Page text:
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The emotionally charged issue of keeping teenagers off drugs has prompted a variety of programs and policies. The problem is that we don’t know whether they work. For more than 20 years we have carried on a huge experiment on our teenagers. Beginning in the early 1980s with Nancy Reagan’s simplistic “just say no” mantra, we have tried persuasion, encouragement and scare tactics. We started by subjecting our kids to school-based prevention programs (such as DARE), and provocative (if ridiculous) commercials (such as the egg in the frying pan). Obviously, our teenagers did not stop using drugs. In fact, year after year, government studies have indicated that by the time they graduate from high school, half of American teenagers will… Read More
Drug Testing In Schools: Can It Cause Harm?
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Many schools and districts are performing drug tests or are considering drug screens for students entering competitive sports, other physical extracurricular activities such as school band and cheerleading, and non-active, extracurricular activities such as chess club or the debate team. A recent U.S. Supreme Court ruling permits this to occur. Local school districts need not adopt this practice, however, and states are still permitted to disallow this practice to protect individual rights within the state’s constitution. Where student drug testing is currently practiced, students testing positive are typically excluded from their desired extracurricular activity until they are cleared with another screen. Other consequences of a drug screen may include punitive measures, counseling, therapy, and rehabilitation – with variation from one… Read More
Police Slam Drug Test, Forced Exams On Officers “Ludicrous”
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Forcing high-risk police officers to urinate into a cup is a ludicrous violation of human rights, says the head of Calgary’s cop association. Sgt. Al Koenig says a recommendation that Toronto police officers be forced to undergo drug testing before being promoted or assigned to high-risk units like the drug squad is ridiculous and would never fly in Calgary. “Police officers have the same rights as every other citizen in Canada,” he said. “To say they have to undergo mandatory drug testing when they show up at work just flies in the face of logic.” The mandatory drug test is one of 32 recommendations proposed last week by retired Ontario Supreme Court Judge, George Ferguson, following a two-year investigation into… Read More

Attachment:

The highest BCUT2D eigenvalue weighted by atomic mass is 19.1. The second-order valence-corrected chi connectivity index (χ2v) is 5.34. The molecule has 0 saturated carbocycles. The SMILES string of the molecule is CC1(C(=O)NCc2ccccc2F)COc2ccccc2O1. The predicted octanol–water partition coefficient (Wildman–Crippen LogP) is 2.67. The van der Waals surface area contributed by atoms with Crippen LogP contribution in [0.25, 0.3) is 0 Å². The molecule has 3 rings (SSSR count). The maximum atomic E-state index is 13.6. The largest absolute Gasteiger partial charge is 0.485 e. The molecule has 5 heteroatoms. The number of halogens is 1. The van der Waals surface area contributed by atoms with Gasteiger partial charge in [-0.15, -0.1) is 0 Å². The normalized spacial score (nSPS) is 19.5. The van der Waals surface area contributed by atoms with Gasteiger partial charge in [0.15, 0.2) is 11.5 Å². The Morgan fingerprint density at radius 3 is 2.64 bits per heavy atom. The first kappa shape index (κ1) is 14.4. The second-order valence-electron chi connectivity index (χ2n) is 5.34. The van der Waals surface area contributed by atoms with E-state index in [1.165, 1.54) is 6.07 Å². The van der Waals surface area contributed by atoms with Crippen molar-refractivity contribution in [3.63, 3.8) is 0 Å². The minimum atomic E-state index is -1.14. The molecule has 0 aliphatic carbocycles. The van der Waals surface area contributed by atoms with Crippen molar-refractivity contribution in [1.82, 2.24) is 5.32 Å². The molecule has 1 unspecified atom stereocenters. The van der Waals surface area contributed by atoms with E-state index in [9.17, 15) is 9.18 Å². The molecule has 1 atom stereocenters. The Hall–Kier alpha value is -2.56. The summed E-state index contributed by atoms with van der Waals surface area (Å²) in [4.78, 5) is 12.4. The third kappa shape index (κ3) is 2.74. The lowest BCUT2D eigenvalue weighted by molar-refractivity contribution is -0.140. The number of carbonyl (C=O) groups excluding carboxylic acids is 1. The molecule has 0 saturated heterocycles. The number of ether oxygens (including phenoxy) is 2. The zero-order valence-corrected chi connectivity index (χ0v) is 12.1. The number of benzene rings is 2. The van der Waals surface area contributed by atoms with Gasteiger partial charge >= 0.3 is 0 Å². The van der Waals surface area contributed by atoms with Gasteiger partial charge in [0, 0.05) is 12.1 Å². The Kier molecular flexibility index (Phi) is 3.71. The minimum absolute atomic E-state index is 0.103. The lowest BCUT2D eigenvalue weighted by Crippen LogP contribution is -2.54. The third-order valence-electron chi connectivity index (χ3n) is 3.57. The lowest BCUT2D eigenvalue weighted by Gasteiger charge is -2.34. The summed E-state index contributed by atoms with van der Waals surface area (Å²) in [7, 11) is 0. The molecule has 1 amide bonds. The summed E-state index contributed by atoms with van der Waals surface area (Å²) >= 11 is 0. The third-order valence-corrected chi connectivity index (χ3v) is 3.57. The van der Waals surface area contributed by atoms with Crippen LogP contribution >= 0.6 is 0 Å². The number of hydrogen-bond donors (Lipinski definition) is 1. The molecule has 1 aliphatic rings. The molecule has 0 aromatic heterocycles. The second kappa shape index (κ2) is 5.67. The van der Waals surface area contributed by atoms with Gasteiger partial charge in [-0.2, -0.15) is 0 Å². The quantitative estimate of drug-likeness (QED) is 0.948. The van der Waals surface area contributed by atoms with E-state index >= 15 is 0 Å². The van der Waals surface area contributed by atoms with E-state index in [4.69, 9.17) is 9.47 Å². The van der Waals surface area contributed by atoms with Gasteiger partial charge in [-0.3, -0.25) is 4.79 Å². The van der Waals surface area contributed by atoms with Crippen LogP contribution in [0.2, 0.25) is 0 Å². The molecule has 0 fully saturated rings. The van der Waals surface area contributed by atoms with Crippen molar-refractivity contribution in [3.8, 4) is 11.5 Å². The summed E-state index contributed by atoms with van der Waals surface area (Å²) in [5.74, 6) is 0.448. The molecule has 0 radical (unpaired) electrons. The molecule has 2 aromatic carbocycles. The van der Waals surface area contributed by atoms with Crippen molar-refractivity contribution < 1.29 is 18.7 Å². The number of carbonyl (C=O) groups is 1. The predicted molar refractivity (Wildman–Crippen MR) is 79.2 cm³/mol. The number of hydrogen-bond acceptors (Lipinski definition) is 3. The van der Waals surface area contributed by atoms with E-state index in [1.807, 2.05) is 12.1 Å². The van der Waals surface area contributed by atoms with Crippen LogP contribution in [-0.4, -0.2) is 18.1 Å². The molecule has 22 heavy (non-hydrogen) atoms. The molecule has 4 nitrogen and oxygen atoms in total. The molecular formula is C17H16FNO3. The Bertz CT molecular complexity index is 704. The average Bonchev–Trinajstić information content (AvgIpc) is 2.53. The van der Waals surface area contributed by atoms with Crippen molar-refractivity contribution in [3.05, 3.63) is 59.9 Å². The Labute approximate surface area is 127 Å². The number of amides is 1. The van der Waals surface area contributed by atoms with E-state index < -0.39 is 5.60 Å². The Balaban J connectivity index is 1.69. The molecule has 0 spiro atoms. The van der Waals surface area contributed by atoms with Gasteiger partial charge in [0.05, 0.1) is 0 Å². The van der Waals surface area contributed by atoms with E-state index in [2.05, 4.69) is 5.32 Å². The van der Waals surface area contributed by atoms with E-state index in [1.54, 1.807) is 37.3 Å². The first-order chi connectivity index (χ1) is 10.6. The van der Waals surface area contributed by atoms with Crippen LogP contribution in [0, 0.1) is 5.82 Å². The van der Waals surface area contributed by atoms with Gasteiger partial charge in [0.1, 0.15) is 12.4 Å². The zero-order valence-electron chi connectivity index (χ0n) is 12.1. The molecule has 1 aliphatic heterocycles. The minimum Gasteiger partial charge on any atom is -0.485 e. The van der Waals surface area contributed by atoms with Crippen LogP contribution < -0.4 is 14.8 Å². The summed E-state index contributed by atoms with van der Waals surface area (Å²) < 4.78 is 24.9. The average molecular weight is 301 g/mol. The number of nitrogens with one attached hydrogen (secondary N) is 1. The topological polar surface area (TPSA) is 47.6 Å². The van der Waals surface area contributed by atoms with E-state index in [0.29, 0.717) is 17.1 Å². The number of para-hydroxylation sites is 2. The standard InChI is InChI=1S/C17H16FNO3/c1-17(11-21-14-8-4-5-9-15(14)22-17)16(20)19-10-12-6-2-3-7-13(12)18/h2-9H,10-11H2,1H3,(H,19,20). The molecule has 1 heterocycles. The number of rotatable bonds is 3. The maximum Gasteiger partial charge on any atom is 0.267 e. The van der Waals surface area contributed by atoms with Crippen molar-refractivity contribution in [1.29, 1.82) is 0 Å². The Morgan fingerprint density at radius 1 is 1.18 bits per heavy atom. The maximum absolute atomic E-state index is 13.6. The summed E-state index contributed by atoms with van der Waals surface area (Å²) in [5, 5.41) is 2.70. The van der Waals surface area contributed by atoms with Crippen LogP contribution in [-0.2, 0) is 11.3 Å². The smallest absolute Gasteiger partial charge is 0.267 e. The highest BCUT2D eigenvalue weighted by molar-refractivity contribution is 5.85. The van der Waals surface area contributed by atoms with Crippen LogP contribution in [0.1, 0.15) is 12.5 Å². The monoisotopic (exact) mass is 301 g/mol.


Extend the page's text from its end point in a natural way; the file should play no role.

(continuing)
Shy Bladder During Drug Test Gets Some Workers Fired
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Tom Smith worried he was in for trouble on a Wednesday morning last November, when a supervisor pulled the assembly line worker aside and told him to the report to the factory nurse’s station. There, with a plastic urine specimen cup in hand, 40 ounces of water sloshing around inside him and the nurse waiting expectantly, Smith says he spent three hours straining to do what most people barely think about. But when the time allotted for the random drug test was finished, the cup was still empty. And Smith was out of a job. The story sounds like the makings of a bad joke. But Smith and workers like him say they are tired of being the punchline. Their… Read More